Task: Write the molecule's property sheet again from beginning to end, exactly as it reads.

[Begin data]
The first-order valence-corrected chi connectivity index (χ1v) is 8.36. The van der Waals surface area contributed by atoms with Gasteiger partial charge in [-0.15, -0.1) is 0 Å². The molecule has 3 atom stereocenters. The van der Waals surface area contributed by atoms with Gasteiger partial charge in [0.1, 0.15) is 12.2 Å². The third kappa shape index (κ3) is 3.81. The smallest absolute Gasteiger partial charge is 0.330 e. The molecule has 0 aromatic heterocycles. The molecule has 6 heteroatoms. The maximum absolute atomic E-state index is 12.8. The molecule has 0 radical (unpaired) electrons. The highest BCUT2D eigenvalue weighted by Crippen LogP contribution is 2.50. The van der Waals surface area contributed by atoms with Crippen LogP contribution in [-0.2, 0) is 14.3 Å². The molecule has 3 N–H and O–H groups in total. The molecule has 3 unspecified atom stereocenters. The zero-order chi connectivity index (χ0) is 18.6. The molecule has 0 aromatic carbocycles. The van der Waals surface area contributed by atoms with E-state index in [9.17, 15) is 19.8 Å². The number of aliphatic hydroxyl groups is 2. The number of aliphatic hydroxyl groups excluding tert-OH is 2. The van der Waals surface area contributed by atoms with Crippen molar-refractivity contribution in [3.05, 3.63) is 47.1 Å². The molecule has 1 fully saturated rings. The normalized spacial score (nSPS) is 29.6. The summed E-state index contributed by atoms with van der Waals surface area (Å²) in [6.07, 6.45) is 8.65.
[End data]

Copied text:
The first-order valence-corrected chi connectivity index (χ1v) is 8.36. The van der Waals surface area contributed by atoms with Gasteiger partial charge in [-0.15, -0.1) is 0 Å². The molecule has 3 atom stereocenters. The van der Waals surface area contributed by atoms with Gasteiger partial charge in [0.1, 0.15) is 12.2 Å². The third kappa shape index (κ3) is 3.81. The smallest absolute Gasteiger partial charge is 0.330 e. The molecule has 0 aromatic heterocycles. The molecule has 6 heteroatoms. The maximum absolute atomic E-state index is 12.8. The molecule has 0 radical (unpaired) electrons. The highest BCUT2D eigenvalue weighted by Crippen LogP contribution is 2.50. The van der Waals surface area contributed by atoms with Crippen LogP contribution in [-0.2, 0) is 14.3 Å². The molecule has 3 N–H and O–H groups in total. The molecule has 3 unspecified atom stereocenters. The zero-order chi connectivity index (χ0) is 18.6. The molecule has 0 aromatic carbocycles. The van der Waals surface area contributed by atoms with E-state index in [9.17, 15) is 19.8 Å². The number of aliphatic hydroxyl groups is 2. The number of aliphatic hydroxyl groups excluding tert-OH is 2. The van der Waals surface area contributed by atoms with Crippen molar-refractivity contribution in [3.05, 3.63) is 47.1 Å². The molecule has 1 fully saturated rings. The normalized spacial score (nSPS) is 29.6. The summed E-state index contributed by atoms with van der Waals surface area (Å²) in [6.07, 6.45) is 8.65.